IATA also projects Latin America to be the second most profitable region in 2012 after North America, with an EBIT margin of 2.7% expected for the region’s carriers. “And I can tell you first hand that the optimism present at this meeting is a very welcome break from the economic gloom that we have in Europe where I spend most of my time,” Mr Tyler said.
The traffic growth in Latin America is being driven by strong economic growth and rapid expansion of the region’s middle class, which has significantly increased the portion of the population which can afford to fly. Mr Kriete pointed out that the region’s GDP has more than doubled over the last 10 years, from USD2.08 trillion to USD5.6 trillion. Over the same period 115 million people in Latin America and the Caribbean have moved above the poverty line. About 30% of the population in the region is now above the poverty line, compared to about 44% 10 years ago.
Over the last 10 years LCCs have also been established in Latin America and have grown quickly in the region’s two largest markets. While the region overall remains relatively less penetrated by LCCs compared to other parts of the world, Mr Kriete pointed out that LCCs now account for over 50% of capacity in Brazil and Mexico.
The region’s fleet, meanwhile, has grown from 950 aircraft to over 1,350 aircraft. The average age of aircraft operating in the region has been reduced over the last decade from 14.8 years to 9.7 years, giving Latin America a younger fleet than the US and Europe.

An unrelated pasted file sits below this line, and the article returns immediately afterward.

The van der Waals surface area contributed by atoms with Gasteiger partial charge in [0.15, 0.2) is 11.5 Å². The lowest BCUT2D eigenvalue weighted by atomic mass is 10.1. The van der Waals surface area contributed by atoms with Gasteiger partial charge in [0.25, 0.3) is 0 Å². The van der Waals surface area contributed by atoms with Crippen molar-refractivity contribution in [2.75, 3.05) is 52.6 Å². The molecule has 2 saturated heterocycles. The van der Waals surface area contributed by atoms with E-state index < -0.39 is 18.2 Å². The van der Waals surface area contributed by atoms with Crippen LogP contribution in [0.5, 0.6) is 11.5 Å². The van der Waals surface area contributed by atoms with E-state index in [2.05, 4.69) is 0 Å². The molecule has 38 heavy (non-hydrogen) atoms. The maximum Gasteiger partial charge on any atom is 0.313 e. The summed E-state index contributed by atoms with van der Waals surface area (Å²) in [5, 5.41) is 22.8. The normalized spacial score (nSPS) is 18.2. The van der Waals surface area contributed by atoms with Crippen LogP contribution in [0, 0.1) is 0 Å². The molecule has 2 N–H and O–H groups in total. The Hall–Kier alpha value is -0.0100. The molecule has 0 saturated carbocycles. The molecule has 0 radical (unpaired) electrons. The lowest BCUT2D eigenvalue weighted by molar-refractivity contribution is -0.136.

Mr Kriete said that 10 years ago the largest airline group in the region was the 27th largest in the world based on annual revenues. The region’s largest airline group, LATAM, is now one of the 12 largest airline groups in the world and has the second highest market cap. “That's something we should all be proud of,” Mr Kriete said.
But Mr Kriete warned that there is a risk that the growth and success achieved in the region over the last decade may not be sustainable. Without coordination between civil aviation authorities, airports, airlines and associations, there may not be sufficient infrastructure to handle the growth and costs could creep up. “The last ten years have been a great expansion in our industry. If we wish to maintain the growth of the last decade, we must work together,” Mr Kriete said.
Despite years of lobbying, ALTA is concerned that Latin American governments still do not realise the long-term consequences of its actions. “It seems governments haven’t noticed,” Mr Kriete said.